Fairfield deputies L.E.A.R.N about horse starvation

L.E.A.R.N. Rescue’s Elizabeth Steed, right, addresses Fairfield County Sheriff’s deputies and animal shelter employees about how to know if a horse is neglected or starving. Eddie, the horse in the photo, owned by Farewell Farm owner Joyce Hill, is in perfect health but was used in the hands-on model for the demonstration. | Barbara Ball

WINNSBORO – The Hoof and Paw Benevolent Society arranged a hands-on seminar last week at Blythewood’s Farewell Farm to provide Fairfield County law enforcement and animal control personnel in-depth information about how to recognize abuse, neglect and starvation in horses.

The seminar was requested by Fairfield County law enforcement after two Fairfield County Sheriff’s deputies suspected that two horses they observed during routine patrol were starving.

“Instead of ‘wondering’ and going on their way, the deputies took action, “ Hoof and Paw member Kathy Faulk said. “They called Bob Innes, the Director of Fairfield County Animal Control, and he went out to check on the horses.”

Determining that they were, indeed, starving, Innes brought them to the county shelter’s equine facility and contacted the Hoof and Paw group who put Innes in touch with L.E.A.R.N Rescue in Charleston, where Elizabeth Steed specializes in the treatment and rehabilitation of starved horses. Steed came to Winnsboro, picked up the horse, and they are now on the road to recovery under specialized care at the L.E.A.R.N. facility in Charleston.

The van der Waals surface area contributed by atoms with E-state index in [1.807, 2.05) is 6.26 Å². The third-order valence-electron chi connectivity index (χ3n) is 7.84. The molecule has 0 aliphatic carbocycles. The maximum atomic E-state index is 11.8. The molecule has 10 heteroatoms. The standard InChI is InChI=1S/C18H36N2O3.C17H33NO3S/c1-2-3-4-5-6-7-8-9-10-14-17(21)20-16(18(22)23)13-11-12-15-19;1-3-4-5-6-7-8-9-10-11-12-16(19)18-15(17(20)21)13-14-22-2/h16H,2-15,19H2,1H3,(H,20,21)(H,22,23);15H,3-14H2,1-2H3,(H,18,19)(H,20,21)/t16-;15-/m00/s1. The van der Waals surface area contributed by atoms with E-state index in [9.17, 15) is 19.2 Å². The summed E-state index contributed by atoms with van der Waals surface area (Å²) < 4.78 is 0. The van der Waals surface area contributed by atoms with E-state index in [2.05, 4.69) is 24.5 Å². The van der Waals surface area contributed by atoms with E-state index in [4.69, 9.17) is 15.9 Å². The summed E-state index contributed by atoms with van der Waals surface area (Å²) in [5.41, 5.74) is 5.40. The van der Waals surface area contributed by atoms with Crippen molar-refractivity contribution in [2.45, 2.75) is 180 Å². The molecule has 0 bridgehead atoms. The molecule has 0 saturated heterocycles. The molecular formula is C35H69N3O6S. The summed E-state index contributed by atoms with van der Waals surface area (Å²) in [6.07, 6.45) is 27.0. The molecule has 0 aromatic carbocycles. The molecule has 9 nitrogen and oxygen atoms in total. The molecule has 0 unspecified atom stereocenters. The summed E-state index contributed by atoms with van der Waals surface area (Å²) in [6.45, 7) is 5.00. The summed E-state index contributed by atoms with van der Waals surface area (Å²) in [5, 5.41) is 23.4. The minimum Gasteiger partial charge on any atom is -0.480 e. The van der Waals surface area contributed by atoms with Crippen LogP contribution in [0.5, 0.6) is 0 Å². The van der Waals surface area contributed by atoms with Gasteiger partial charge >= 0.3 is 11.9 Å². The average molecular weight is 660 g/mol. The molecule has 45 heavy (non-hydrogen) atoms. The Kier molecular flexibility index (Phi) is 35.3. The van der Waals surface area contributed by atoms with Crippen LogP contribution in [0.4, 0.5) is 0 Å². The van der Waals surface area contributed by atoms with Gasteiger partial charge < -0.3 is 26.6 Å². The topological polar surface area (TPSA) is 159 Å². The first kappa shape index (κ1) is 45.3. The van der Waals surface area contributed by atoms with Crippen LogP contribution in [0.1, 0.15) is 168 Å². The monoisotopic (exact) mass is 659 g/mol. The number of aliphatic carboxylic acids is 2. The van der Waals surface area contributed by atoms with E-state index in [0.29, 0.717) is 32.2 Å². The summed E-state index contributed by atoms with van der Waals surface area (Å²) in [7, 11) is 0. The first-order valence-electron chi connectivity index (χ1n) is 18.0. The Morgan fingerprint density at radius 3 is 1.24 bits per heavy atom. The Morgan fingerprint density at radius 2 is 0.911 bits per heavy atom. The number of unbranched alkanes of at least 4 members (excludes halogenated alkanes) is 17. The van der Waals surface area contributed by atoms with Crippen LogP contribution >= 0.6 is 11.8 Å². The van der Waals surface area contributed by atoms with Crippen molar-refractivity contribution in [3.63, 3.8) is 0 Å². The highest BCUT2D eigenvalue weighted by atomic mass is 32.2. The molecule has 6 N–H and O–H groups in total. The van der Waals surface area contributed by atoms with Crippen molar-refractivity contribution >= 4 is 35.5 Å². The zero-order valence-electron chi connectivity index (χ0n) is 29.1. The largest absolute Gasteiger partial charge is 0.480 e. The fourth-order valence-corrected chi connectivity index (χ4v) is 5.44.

“As a result of their experience, the deputies requested more information about how to recognize neglect and starvation in horses,” Faulk said. “So, we arranged the seminar which was conducted by Elizabeth. She is recognized by the state of South Carolina as an expert witness in cases of neglected and starved horses, and she’s frequently called to testify in court.”

Among the topics Steed covered during the two-hour seminar were: how to determine a horse’s body score, to know the difference between a starving horse and an older horse that is thin, but well cared for, how to determine age by a horse’s teeth and how to recognize whether a horses’ hooves are neglected.